They also feature real-time system monitoring which scans for possible failure, this means your business always knows about the health of their servers.
However, the benefits need to be balanced with the level of risk and the substantial costs associated with it.
Types of redundant server
Redundant servers can take many forms.
Redundant domain, front end, and validation servers: These are used for load-balancing to ensure users can always access a service. For example, a secondary Windows Active Directory server validates user access to the domain if the primary AD server goes down or is busy.
Replicated servers: A replicated backup server can be paired with a production server. Any change to the production server is replicated to a backup server using software-based or hardware-based tools. In the event of a server failure, the replicated server can be brought into service.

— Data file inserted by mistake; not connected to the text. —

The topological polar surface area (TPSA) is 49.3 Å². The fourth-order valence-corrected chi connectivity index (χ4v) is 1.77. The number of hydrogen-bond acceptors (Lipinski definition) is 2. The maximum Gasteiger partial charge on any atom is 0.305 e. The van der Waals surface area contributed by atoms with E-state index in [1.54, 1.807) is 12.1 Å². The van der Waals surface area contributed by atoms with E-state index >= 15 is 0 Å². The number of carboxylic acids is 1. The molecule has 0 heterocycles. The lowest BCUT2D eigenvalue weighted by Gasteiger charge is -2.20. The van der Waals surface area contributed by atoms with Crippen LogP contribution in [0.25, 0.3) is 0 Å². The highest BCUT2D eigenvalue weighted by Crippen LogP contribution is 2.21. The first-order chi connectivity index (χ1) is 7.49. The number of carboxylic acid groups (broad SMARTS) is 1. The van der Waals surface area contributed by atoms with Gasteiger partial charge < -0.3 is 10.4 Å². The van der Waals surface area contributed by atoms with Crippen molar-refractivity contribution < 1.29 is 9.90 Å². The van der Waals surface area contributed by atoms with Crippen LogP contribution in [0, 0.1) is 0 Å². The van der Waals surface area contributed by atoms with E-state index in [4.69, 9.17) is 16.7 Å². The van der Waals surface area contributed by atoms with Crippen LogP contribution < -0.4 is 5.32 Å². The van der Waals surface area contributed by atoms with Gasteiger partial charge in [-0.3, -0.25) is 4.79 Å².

Disaster recovery servers: These are semi-hot spares that can have backup files quickly restored and restart processing, should disaster strike.
How to create server redundancy
In order to create server redundancy in your infrastructure, you need two servers housing identical data - a primary server and a secondary server.
A failover monitoring server checks the primary servers for any problems. Should a problem be detected, it will automatically update DNS records so that network traffic is diverted to a secondary server.
Once the primary server is working properly again, traffic will be rerouted back to the primary server. If the handover and hand back are successful, users should not notice any difference to the service.